However, some fault the GEE for providing incentive for the school to focus on teaching to pass it, which may detract from knowledge and skills acquisition needed to succeed in college. If that is the case, then one of two decisions or both of them must be made and implemented. One would be to shape the GEE more to a facsimile of a college entrance exam. This would require consultation between state secondary and university systems to make the exam both indicative of knowledge and skills desired to be imparted in high school and those useful to collegiate success.

The problem would be that this would limit the GEE’s ability to assess whether students capably had completed high school for those intending not to go to college. Hence, secondly, a GEE variant for these individuals must be developed. It could be set up so that for the 11th grade testing that the student would choose which track, collegiate or not, to pursue, with a different GEE for each. The difference would be that a TOPS award, the “scholarship” program, would come automatically with a passage of the “collegiate” GEE, but would not with the passage of the vocational-oriented GEE. But passage of either would suffice for a high school diploma.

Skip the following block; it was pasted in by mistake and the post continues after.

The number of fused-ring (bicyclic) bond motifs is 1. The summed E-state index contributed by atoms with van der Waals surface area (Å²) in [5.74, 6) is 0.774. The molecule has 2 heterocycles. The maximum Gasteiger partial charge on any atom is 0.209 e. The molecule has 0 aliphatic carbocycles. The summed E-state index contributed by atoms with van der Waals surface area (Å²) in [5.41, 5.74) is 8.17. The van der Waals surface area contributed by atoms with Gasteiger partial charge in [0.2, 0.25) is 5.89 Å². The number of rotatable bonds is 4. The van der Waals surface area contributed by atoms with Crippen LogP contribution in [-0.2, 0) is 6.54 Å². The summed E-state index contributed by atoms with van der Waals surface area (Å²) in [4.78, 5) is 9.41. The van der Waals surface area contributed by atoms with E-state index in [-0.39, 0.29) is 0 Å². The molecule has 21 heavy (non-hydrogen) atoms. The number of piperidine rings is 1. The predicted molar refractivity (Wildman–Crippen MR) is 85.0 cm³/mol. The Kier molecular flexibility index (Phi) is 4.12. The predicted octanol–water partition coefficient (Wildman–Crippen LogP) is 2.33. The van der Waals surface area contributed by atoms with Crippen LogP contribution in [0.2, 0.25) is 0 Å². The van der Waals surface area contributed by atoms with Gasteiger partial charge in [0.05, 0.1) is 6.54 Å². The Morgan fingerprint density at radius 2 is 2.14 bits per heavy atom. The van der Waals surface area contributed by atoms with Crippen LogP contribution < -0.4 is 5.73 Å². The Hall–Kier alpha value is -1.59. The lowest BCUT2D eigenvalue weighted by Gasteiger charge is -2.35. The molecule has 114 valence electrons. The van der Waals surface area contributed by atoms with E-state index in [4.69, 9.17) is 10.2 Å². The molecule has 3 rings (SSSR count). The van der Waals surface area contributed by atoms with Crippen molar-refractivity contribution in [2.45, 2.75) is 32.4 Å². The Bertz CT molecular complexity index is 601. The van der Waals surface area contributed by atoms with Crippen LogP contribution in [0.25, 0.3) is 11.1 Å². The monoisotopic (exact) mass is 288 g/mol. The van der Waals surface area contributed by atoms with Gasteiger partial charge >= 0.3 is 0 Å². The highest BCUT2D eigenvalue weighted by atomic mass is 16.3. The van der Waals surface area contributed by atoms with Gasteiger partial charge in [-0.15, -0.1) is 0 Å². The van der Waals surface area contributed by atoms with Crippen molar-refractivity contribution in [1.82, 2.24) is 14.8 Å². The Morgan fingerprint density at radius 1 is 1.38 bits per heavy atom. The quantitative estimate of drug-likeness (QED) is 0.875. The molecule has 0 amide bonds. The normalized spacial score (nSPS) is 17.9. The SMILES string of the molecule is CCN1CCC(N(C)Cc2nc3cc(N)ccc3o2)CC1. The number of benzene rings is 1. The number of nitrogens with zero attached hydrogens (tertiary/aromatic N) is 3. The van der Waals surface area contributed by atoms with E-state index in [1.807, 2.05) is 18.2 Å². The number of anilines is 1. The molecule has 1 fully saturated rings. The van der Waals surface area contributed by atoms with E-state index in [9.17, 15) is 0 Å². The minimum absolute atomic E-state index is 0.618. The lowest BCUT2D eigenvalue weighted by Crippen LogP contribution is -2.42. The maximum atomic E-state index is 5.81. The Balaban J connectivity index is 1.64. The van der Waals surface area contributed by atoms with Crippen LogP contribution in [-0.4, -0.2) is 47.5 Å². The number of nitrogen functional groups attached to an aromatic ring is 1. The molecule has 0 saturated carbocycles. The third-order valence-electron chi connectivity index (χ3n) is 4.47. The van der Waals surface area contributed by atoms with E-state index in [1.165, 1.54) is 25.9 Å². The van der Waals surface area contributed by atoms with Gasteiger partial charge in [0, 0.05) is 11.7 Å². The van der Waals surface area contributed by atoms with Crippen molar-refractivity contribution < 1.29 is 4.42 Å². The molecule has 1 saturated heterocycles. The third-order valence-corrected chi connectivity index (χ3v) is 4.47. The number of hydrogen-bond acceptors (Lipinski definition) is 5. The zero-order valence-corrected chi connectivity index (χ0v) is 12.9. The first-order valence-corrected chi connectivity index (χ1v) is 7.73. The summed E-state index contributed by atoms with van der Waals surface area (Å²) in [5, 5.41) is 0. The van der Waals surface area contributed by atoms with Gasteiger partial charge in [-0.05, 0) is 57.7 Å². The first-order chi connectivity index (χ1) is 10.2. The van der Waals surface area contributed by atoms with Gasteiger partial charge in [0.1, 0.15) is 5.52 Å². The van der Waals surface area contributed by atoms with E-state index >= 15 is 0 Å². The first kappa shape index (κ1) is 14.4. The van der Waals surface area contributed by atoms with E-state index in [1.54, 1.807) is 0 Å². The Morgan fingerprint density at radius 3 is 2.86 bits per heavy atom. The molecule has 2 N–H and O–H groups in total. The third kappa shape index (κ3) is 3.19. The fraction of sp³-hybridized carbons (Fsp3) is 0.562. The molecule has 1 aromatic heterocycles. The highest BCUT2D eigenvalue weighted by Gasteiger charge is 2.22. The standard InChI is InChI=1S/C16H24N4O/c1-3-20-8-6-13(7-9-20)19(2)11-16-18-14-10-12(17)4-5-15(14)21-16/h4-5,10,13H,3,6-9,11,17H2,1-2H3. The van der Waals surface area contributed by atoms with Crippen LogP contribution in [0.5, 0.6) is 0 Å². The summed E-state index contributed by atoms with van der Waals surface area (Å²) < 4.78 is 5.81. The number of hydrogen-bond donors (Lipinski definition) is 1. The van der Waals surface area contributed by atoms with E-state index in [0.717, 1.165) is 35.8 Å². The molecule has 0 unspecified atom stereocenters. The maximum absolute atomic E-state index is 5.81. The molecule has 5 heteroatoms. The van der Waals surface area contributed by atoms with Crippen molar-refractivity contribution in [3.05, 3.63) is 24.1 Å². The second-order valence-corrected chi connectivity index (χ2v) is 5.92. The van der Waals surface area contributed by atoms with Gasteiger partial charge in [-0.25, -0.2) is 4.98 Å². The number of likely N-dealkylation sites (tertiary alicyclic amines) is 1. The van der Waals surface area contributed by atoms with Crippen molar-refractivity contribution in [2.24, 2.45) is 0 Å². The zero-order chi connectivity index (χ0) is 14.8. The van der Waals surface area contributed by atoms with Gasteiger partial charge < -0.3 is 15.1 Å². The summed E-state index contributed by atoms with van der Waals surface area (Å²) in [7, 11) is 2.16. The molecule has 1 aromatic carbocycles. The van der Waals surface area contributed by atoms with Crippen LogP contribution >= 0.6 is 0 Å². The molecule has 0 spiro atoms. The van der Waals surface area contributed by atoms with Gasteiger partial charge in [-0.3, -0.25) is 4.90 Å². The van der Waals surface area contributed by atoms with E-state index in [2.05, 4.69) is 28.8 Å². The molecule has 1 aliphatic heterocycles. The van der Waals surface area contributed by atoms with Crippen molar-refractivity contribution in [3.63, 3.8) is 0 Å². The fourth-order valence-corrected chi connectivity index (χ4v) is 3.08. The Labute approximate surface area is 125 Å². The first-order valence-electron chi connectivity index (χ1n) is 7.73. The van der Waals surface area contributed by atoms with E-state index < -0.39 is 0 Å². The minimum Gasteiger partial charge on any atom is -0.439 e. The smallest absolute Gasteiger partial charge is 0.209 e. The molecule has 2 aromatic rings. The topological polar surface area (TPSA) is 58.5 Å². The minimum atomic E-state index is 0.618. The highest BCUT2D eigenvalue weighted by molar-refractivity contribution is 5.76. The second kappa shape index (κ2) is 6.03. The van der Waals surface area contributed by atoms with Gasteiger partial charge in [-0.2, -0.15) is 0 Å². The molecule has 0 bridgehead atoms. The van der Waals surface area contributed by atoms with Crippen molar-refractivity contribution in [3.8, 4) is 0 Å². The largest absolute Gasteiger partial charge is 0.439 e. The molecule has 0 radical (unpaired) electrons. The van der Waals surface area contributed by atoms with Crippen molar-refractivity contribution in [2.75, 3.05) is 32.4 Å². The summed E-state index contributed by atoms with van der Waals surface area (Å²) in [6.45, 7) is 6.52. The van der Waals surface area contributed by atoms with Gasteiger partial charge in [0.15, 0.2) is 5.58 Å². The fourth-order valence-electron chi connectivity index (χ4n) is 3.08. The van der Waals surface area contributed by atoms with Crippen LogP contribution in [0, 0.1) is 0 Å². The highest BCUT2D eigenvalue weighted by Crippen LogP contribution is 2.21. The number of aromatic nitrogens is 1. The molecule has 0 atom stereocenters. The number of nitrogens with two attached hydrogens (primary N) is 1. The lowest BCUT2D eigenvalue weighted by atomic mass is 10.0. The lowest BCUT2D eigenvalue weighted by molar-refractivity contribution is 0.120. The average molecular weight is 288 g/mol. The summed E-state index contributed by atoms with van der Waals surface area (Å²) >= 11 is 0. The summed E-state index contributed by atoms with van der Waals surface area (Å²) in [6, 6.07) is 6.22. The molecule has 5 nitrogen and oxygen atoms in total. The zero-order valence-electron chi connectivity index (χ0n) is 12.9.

This strategy would require some redesign of high school curricula. All such schools would have to offer a vocational track which the student would have to decide (say prior to entering the 11th grade) whether to pursue but the curriculum for which would be constructed to satisfy the “vocational” GEE requirements. The “collegiate” GEE then would then have as a dual purpose testing for the ability to succeed in college, much as the ACT test does currently.

With the proper design, students will have a better chance of succeeding in both high school and college (whether they will is a matter mostly up to them, and partly as a result of teacher quality, a subject best taken up at another time). At the very least, it would make less likely under-prepared consuming resources from which they cannot benefit in college at the expense of those who can.


Kennedy actions serving state and his political interests

Louisiana Treasurer John Kennedy has kept his streak going, rare until recently among statewide elected officials, of speaking and acting in a commonsensical manner the opposite of the special-interest-favoring, good-old-boy ethos predominant in the state. If he continues, he may present reformers of the conservative and/or Republican stripes next year the necessity of having to take a leap of faith.

Only last week, Kennedy, in his role of serving on special state committees, properly and publicly voiced displeasure at a plan to bring less accountability to the State Bond Commission and to engineer quietly a potentially far-reaching financial transaction. During this term as treasurer almost always, and sometimes with a lone voice, Kennedy has advocated sensible spending priorities and transparency in government.